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THE EPA wants more test data before deciding whether to increase the allowable level of ethanol in gasoline from 10% to 15% (E15). If tests remain supportive of higher blends, the EPA could approve E15 by the middle of this year.

Last month, the EPA sent a letter to Growth Energy, which had submitted a waiver requesting the allowance of up to 15% ethanol in gasoline last March. The EPA said it will continue to evaluate component durability when E15 is used over many thousands of miles.

More tests required

The Department of Energy (DOE) is testing 19 vehicles to study the long-term emissions impacts of higher ethanol blends on newer motor vehicles, but data were available on just two vehicles in December when the EPA was to announce its decision. The DOE expects that testing will be completed on an additional 12 vehicles by the end of May 2010.

The EPA expects to have a significant amount of data from this study. “If test results remain supportive and provide the necessary basis, we would be in a position to approve E15 for 2001 and newer vehicles in the mid-year time frame,” the EPA stated. If the testing indicates potential problems, however, the EPA may delay its decision until all data are in.

An allowance of E15 would add seven billion new gallons of market potential to the U.S. ethanol industry. “This expanded market opportunity is necessary to draw capital investment for cellulosic ethanol and allows the industry to comply with the Renewable Fuel Standard,” says Tom Buis, CEO of Growth Energy.

The Renewable Fuels Association (RFA), however, is concerned that the postponement of a decision “will chill investment in advanced biofuel technologies at a critical time in their development and commercialization.”

The RFA also expressed concern about what it called EPA's apparent decision to limit the scope of its waiver research to vehicle model year 2001 and newer. “The data to date has shown no ill-effects of increased ethanol use in any vehicle, regardless of model year. The RFA encourages EPA to look at the waiver request with the entire range of vehicles in mind or provide detailed, scientific rationale for excluding older model vehicles,” the RFA stated.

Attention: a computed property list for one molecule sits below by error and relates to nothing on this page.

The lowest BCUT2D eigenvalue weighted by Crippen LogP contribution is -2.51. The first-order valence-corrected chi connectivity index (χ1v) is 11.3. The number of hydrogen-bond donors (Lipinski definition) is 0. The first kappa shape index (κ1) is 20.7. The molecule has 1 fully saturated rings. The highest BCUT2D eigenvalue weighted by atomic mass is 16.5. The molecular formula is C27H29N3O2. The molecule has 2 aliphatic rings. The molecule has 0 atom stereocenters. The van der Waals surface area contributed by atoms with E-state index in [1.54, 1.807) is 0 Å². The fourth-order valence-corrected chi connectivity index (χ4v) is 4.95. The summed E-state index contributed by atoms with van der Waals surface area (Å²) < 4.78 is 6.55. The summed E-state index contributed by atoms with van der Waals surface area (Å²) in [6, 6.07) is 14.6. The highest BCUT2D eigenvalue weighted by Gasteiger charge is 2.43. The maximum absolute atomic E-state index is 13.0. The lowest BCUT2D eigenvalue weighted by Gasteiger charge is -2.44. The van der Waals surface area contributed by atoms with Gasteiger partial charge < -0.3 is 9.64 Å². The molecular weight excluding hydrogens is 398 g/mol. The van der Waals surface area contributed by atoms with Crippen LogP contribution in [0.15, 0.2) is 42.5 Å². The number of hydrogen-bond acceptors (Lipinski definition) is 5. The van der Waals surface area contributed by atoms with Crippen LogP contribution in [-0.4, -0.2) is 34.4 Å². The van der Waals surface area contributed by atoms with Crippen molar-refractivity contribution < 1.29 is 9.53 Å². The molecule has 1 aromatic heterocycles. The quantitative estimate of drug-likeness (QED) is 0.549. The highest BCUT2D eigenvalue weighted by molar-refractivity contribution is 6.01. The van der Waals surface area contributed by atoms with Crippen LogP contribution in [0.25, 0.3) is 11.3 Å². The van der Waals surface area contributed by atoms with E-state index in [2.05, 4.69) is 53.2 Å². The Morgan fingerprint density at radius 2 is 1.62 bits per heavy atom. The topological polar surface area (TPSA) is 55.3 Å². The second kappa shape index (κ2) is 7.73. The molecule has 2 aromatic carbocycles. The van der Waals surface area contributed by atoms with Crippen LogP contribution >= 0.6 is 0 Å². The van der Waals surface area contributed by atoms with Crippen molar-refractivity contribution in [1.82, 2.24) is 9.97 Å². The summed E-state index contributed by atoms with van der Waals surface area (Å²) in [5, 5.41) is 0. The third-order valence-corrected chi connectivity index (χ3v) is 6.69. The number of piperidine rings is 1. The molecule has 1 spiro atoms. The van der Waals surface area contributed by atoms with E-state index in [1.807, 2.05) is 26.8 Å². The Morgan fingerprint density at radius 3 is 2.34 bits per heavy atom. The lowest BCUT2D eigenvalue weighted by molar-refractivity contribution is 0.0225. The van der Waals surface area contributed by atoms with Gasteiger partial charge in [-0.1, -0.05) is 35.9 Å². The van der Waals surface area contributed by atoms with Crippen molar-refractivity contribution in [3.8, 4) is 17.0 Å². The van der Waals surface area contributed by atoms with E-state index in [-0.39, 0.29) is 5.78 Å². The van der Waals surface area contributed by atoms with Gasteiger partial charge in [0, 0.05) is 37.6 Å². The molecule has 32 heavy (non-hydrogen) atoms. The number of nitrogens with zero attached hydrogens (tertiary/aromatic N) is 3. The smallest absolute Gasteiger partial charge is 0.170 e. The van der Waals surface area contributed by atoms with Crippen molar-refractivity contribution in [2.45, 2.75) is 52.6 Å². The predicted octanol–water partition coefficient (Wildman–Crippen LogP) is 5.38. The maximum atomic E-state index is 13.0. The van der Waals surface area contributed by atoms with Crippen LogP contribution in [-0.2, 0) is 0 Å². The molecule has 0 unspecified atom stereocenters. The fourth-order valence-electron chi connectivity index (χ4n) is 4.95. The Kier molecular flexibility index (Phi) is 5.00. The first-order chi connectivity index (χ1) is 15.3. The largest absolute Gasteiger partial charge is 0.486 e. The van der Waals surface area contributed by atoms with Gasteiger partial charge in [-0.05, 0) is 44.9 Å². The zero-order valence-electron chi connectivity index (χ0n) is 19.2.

Effect on small engines

The Outdoor Power Equipment Institute (OPEI) wants the EPA to address the effect of E15 on lawn mowers, chain saws, snow throwers and numerous other consumer products. Kris Kiser, executive vice president, OPEI, says that while OPEI is not anti-ethanol, it is concerned about possible corrosion of fuel tanks that could lead to dangerous fuel leaks. He adds that when engines burn hotter as they do with ethanol fuel, there also can be unintentional clutch engagement, which would present serious safety issues.

DOE testing of mid-level ethanol blends on outdoor power equipment engines has shown performance irregularities and failure on tested product, Kiser says. The outdoor power equipment industry would like to build new machines that are capable of handling higher ethanol blends, but this does not address what to do with legacy products or further increasing ethanol blends, he says.

The EPA has said that it will take steps to address fuel pump labeling to ensure consumers use the proper gasoline for their vehicles and other products, such as outdoor power equipment. Currently, outdoor power equipment is not designed, built or warranted for mid-level blends.

“When you recognize how many vehicles are currently on the road today, and the various types of outdoor equipment used daily by average Americans, it's clear that a rush to judgment would only fail consumers,” says Bill Holbrook, communications director, National Petrochemical & Refiners Association (NPRA).

The NPRA said a partial waiver would “cause significant disruption in the nation's wholesale and retail gasoline distribution infrastructure, widespread consumer confusion and potential misfueling, and potential liability for engine and fuel manufacturers for any damage caused to gasoline-powered engines not compatible with mid-level ethanol blends.”

The EPA is coordinating a working group to address labeling requirements to use if the E15 waiver is approved.

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